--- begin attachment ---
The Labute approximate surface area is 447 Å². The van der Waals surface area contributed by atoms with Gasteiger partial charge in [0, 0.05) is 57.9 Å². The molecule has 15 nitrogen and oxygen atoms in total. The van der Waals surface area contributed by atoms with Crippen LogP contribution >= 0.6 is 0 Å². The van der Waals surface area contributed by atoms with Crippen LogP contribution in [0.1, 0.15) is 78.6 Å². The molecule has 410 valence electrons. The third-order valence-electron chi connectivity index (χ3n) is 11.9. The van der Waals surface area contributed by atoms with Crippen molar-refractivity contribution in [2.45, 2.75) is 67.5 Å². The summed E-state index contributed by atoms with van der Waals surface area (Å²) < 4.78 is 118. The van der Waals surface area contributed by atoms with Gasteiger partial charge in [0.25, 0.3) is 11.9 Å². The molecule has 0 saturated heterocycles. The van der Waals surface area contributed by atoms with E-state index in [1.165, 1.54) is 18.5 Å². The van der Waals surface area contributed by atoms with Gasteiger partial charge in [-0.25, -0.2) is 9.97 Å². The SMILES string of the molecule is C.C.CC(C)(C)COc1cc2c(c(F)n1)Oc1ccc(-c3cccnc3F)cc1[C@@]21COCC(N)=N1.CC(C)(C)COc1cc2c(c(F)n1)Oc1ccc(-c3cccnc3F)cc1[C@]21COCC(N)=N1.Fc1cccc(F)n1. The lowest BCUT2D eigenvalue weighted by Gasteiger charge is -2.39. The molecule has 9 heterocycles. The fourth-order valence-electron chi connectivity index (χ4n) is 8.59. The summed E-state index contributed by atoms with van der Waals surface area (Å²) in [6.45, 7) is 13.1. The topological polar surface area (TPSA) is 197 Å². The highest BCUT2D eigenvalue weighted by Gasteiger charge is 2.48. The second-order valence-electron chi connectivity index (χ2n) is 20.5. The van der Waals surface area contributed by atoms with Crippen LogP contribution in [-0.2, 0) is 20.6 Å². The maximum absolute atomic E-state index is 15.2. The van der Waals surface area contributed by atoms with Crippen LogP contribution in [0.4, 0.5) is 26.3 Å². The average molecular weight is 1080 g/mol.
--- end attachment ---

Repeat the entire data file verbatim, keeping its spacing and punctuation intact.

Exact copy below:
The Labute approximate surface area is 447 Å². The van der Waals surface area contributed by atoms with Gasteiger partial charge in [0, 0.05) is 57.9 Å². The molecule has 15 nitrogen and oxygen atoms in total. The van der Waals surface area contributed by atoms with Crippen LogP contribution >= 0.6 is 0 Å². The van der Waals surface area contributed by atoms with Crippen LogP contribution in [0.1, 0.15) is 78.6 Å². The molecule has 410 valence electrons. The third-order valence-electron chi connectivity index (χ3n) is 11.9. The van der Waals surface area contributed by atoms with Crippen molar-refractivity contribution in [2.45, 2.75) is 67.5 Å². The summed E-state index contributed by atoms with van der Waals surface area (Å²) < 4.78 is 118. The van der Waals surface area contributed by atoms with Gasteiger partial charge in [0.25, 0.3) is 11.9 Å². The molecule has 0 saturated heterocycles. The van der Waals surface area contributed by atoms with E-state index in [1.165, 1.54) is 18.5 Å². The van der Waals surface area contributed by atoms with Gasteiger partial charge in [-0.25, -0.2) is 9.97 Å². The SMILES string of the molecule is C.C.CC(C)(C)COc1cc2c(c(F)n1)Oc1ccc(-c3cccnc3F)cc1[C@@]21COCC(N)=N1.CC(C)(C)COc1cc2c(c(F)n1)Oc1ccc(-c3cccnc3F)cc1[C@]21COCC(N)=N1.Fc1cccc(F)n1. The lowest BCUT2D eigenvalue weighted by Gasteiger charge is -2.39. The molecule has 9 heterocycles. The fourth-order valence-electron chi connectivity index (χ4n) is 8.59. The summed E-state index contributed by atoms with van der Waals surface area (Å²) in [6.45, 7) is 13.1. The topological polar surface area (TPSA) is 197 Å². The highest BCUT2D eigenvalue weighted by Gasteiger charge is 2.48. The second-order valence-electron chi connectivity index (χ2n) is 20.5. The van der Waals surface area contributed by atoms with Crippen LogP contribution in [-0.2, 0) is 20.6 Å². The maximum absolute atomic E-state index is 15.2. The van der Waals surface area contributed by atoms with Crippen LogP contribution in [0.4, 0.5) is 26.3 Å². The average molecular weight is 1080 g/mol.